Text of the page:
How to turn marketing efficiency into growth

Growth leaders are adept at finding money to invest in initiatives that drive revenue. In this interview, Libby Chambers, Western Union’s chief strategy, product, and marketing officer talks with McKinsey’s Barr Seitz about how she has focused on ratcheting up marketing effectiveness and efficiency to release funds for growth programs. Read more.

Here’s Who Could Lead Uber Out of its Scandals

…Who can steer Uber into a new chapter? JP Mangalinda at Yahoo asked me who should be the COO Travis was looking for. I recommended a woman. Here’s why:

Read more with Yahoo Financial.

Taxi!

It’s Cannes and it’s all about Prizes for Great Campaigns…

and great parties!

As you’ll see the secret of great campaigns is that they’re smart, succinct and hold surprise.

http://www.festival-cannes.com/en/festival/

 

 

People are a Brand’s Greatest Asset

If your people are excited and focused, a business will adapt to the change.

people circle

See and Believe

Whether your big or small the only way to know how customers see your business is to look at it through their eyes.

BrandsActive. A New Way to Impact the World

BrandsActive has just launched with a mission to unite brands, pool talent, and tap expertise to provide solutions that will help stop 1.4M children from starving to death across Nigeria, South Sudan, Somalia, and Yemen. Would love your support! http://www.BrandsActive.com

How Uber Can Fix Its Reputation

“An arrogant behemoth”

From Yahoo Financial:

Dean Crutchfield, a New York-based branding specialist, struck an even more dire tone than Kerris.

“The first thing they have to recognize is that brands, like people, get sick,” Crutchfield explained. “Uber needs to admit it’s slightly broken. This was a cool, game-changing brand, and now it’s an arrogant behemoth. It sort of lost itself in its success. One has to respect customer and driver’s emotions, and I think they’ve forgotten about that. It’s a problem not just of their business, it’s a problem of the leadership. That leadership reflects poorly on the brand.”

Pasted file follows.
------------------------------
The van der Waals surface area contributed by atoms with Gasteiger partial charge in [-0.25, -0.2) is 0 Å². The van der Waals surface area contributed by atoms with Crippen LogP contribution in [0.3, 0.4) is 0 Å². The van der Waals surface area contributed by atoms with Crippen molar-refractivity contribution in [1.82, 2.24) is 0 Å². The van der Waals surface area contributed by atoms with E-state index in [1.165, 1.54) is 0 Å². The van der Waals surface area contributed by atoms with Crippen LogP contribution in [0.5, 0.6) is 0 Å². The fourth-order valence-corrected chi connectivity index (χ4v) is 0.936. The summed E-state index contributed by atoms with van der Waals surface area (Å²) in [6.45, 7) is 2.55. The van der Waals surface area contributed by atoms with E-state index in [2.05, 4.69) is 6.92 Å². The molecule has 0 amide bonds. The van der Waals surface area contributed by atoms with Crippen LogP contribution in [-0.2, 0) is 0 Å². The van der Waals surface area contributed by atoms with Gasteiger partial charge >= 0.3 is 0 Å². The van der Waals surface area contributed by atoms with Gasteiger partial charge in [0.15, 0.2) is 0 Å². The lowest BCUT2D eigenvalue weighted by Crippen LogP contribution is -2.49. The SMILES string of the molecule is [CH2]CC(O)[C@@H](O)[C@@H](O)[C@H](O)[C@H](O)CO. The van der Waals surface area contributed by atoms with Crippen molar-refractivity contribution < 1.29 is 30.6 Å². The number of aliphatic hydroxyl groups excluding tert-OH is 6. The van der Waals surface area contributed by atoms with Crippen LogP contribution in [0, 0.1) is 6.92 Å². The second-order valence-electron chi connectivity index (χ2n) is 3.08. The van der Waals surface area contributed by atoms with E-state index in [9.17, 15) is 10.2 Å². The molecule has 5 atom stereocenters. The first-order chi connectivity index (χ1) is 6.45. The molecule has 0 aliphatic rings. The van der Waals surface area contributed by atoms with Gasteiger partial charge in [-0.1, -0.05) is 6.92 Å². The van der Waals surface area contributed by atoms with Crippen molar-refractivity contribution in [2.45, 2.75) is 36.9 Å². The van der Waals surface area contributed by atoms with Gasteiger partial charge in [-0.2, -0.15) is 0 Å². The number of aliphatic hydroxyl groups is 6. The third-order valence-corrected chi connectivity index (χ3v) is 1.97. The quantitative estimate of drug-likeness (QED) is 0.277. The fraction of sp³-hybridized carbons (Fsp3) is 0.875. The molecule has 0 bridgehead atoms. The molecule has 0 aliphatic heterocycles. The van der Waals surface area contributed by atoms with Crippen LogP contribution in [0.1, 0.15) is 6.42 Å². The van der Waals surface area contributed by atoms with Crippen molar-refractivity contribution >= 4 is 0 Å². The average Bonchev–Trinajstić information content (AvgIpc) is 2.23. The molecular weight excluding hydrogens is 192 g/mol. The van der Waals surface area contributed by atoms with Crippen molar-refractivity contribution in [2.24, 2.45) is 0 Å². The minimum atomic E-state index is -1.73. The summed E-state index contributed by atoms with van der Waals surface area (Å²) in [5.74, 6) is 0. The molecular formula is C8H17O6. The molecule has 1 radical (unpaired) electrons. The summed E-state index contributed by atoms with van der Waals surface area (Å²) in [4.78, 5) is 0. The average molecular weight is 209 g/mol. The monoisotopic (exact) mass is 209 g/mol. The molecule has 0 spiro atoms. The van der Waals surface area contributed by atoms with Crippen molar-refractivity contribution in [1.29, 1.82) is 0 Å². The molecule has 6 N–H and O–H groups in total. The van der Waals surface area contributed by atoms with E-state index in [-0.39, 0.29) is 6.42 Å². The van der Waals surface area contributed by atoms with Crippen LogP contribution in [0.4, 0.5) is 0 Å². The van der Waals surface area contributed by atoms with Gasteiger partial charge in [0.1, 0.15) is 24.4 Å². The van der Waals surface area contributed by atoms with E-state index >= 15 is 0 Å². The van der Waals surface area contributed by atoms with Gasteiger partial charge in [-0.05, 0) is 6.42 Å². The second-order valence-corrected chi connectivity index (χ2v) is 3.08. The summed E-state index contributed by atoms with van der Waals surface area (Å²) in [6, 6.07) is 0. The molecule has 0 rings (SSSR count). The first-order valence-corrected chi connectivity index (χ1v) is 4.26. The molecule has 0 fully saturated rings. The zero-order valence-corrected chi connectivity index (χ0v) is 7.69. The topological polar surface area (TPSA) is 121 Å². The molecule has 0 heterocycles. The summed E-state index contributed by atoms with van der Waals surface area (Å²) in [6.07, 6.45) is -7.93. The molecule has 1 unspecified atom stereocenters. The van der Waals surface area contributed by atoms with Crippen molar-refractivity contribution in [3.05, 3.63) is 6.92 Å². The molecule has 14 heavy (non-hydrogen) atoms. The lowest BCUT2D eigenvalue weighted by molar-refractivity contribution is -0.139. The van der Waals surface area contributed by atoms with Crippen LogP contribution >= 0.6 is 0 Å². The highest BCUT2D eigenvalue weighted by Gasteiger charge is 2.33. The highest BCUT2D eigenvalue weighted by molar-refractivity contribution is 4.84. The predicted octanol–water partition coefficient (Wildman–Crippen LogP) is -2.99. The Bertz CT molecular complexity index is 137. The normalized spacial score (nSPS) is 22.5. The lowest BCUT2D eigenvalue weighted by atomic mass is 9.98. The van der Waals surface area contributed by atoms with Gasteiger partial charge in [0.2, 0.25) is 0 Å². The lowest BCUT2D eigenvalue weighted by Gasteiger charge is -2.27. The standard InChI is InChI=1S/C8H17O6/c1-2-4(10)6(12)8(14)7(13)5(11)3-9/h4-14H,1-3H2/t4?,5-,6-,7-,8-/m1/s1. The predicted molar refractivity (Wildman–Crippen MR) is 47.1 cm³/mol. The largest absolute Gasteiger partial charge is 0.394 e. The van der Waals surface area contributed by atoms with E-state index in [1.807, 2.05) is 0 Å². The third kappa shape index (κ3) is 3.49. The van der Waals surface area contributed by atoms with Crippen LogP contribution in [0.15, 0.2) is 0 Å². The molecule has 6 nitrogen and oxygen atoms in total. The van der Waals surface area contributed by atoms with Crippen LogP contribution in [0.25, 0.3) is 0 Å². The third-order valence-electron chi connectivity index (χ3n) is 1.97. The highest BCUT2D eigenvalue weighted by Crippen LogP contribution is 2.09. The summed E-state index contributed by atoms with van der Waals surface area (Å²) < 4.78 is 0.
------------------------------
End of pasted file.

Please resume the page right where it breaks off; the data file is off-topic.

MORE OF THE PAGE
Crutchfield pointed to United Airlines’ (UAL) recent controversy, in which a passenger was forcibly removed from a flight. United CEO Oscar Munoz exacerbated the public backlash by initially blaming the passenger for the brouhaha. United subsequently issued several apologies and promised a sweeping review of policies, particularly around crew behavior and passenger incentives.

“[T]here was a real arrogance where the CEO did not recognize their weaknesses and faults,” Crutchfield said.

Uber, for its part, knows it has a serious problem on its hands. Kalanick told employees in March he planned on hiring a COO “who can partner with me to write the next chapter in our journey.” Uber board member Arianna Huffington, meanwhile, is helping lead an “urgent” investigation into one engineer’s sexual harassment claims against the company.

But while that’s certainly a start, it’s clear company-wide changes to Uber must go far deeper. Full article.